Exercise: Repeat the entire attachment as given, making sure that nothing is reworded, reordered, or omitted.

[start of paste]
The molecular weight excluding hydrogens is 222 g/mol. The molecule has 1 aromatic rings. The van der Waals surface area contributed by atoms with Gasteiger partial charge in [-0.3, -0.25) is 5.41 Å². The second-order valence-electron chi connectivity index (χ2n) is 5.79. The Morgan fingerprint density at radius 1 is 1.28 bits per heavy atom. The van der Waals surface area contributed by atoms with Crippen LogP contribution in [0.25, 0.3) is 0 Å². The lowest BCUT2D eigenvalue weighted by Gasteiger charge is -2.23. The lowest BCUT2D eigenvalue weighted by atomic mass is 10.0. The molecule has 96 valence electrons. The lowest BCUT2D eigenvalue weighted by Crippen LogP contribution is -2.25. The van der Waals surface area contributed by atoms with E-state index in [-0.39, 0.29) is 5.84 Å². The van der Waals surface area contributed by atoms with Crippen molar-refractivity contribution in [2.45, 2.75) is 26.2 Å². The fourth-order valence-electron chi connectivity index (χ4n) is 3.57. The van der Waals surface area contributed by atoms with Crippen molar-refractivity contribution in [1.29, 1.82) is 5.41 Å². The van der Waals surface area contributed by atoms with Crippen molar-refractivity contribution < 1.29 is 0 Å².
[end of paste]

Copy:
The molecular weight excluding hydrogens is 222 g/mol. The molecule has 1 aromatic rings. The van der Waals surface area contributed by atoms with Gasteiger partial charge in [-0.3, -0.25) is 5.41 Å². The second-order valence-electron chi connectivity index (χ2n) is 5.79. The Morgan fingerprint density at radius 1 is 1.28 bits per heavy atom. The van der Waals surface area contributed by atoms with Crippen LogP contribution in [0.25, 0.3) is 0 Å². The lowest BCUT2D eigenvalue weighted by Gasteiger charge is -2.23. The lowest BCUT2D eigenvalue weighted by atomic mass is 10.0. The molecule has 96 valence electrons. The lowest BCUT2D eigenvalue weighted by Crippen LogP contribution is -2.25. The van der Waals surface area contributed by atoms with E-state index in [-0.39, 0.29) is 5.84 Å². The van der Waals surface area contributed by atoms with Crippen molar-refractivity contribution in [2.45, 2.75) is 26.2 Å². The fourth-order valence-electron chi connectivity index (χ4n) is 3.57. The van der Waals surface area contributed by atoms with Crippen molar-refractivity contribution in [1.29, 1.82) is 5.41 Å². The van der Waals surface area contributed by atoms with Crippen molar-refractivity contribution < 1.29 is 0 Å².